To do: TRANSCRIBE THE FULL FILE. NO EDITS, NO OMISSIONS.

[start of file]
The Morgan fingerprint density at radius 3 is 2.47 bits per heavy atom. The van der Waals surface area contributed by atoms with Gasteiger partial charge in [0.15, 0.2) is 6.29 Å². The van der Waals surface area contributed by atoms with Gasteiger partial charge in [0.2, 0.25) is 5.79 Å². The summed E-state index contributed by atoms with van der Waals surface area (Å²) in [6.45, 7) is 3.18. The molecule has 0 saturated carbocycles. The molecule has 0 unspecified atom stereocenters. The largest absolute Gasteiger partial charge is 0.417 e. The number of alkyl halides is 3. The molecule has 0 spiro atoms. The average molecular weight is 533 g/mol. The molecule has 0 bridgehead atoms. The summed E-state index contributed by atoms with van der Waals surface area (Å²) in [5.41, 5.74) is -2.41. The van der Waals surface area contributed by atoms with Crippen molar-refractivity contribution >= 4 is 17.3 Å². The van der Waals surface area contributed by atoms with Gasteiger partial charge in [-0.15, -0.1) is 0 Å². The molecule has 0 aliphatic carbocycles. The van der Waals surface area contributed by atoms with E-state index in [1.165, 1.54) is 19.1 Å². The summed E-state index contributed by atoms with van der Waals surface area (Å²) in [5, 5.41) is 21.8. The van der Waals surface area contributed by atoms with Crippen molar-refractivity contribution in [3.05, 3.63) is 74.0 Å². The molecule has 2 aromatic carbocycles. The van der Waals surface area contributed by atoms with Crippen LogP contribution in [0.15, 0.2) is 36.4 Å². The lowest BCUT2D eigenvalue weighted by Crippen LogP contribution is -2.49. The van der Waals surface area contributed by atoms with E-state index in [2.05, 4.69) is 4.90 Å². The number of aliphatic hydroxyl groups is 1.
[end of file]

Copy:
The Morgan fingerprint density at radius 3 is 2.47 bits per heavy atom. The van der Waals surface area contributed by atoms with Gasteiger partial charge in [0.15, 0.2) is 6.29 Å². The van der Waals surface area contributed by atoms with Gasteiger partial charge in [0.2, 0.25) is 5.79 Å². The summed E-state index contributed by atoms with van der Waals surface area (Å²) in [6.45, 7) is 3.18. The molecule has 0 saturated carbocycles. The molecule has 0 unspecified atom stereocenters. The largest absolute Gasteiger partial charge is 0.417 e. The number of alkyl halides is 3. The molecule has 0 spiro atoms. The average molecular weight is 533 g/mol. The molecule has 0 bridgehead atoms. The summed E-state index contributed by atoms with van der Waals surface area (Å²) in [5.41, 5.74) is -2.41. The van der Waals surface area contributed by atoms with Crippen molar-refractivity contribution >= 4 is 17.3 Å². The van der Waals surface area contributed by atoms with Gasteiger partial charge in [-0.15, -0.1) is 0 Å². The molecule has 0 aliphatic carbocycles. The van der Waals surface area contributed by atoms with E-state index in [1.165, 1.54) is 19.1 Å². The summed E-state index contributed by atoms with van der Waals surface area (Å²) in [5, 5.41) is 21.8. The van der Waals surface area contributed by atoms with Crippen molar-refractivity contribution in [3.05, 3.63) is 74.0 Å². The molecule has 2 aromatic carbocycles. The van der Waals surface area contributed by atoms with Crippen LogP contribution in [0.15, 0.2) is 36.4 Å². The lowest BCUT2D eigenvalue weighted by Crippen LogP contribution is -2.49. The van der Waals surface area contributed by atoms with E-state index in [2.05, 4.69) is 4.90 Å². The number of aliphatic hydroxyl groups is 1.